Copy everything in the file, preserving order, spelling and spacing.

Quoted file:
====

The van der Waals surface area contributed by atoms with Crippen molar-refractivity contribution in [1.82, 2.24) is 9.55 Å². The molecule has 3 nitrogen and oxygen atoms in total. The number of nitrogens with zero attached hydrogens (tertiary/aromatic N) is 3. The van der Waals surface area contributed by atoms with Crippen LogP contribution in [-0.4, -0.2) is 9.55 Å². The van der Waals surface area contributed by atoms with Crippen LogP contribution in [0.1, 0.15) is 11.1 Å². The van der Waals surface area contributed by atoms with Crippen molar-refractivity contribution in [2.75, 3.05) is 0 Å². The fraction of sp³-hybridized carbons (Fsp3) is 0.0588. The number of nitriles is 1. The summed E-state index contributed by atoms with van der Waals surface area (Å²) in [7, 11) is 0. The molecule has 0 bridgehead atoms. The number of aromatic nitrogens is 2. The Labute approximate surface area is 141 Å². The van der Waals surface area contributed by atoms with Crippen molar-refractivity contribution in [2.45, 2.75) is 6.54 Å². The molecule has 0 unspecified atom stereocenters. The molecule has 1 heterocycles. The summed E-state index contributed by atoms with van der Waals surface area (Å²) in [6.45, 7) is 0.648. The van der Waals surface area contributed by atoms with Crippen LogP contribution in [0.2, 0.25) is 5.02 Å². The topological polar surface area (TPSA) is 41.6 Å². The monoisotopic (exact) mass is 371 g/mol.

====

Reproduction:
The van der Waals surface area contributed by atoms with Crippen molar-refractivity contribution in [1.82, 2.24) is 9.55 Å². The molecule has 3 nitrogen and oxygen atoms in total. The number of nitrogens with zero attached hydrogens (tertiary/aromatic N) is 3. The van der Waals surface area contributed by atoms with Crippen LogP contribution in [-0.4, -0.2) is 9.55 Å². The van der Waals surface area contributed by atoms with Crippen LogP contribution in [0.1, 0.15) is 11.1 Å². The van der Waals surface area contributed by atoms with Crippen molar-refractivity contribution in [2.75, 3.05) is 0 Å². The fraction of sp³-hybridized carbons (Fsp3) is 0.0588. The number of nitriles is 1. The summed E-state index contributed by atoms with van der Waals surface area (Å²) in [7, 11) is 0. The molecule has 0 bridgehead atoms. The number of aromatic nitrogens is 2. The Labute approximate surface area is 141 Å². The van der Waals surface area contributed by atoms with Crippen molar-refractivity contribution in [2.45, 2.75) is 6.54 Å². The molecule has 0 unspecified atom stereocenters. The molecule has 1 heterocycles. The summed E-state index contributed by atoms with van der Waals surface area (Å²) in [6.45, 7) is 0.648. The van der Waals surface area contributed by atoms with Crippen LogP contribution in [0.2, 0.25) is 5.02 Å². The topological polar surface area (TPSA) is 41.6 Å². The monoisotopic (exact) mass is 371 g/mol.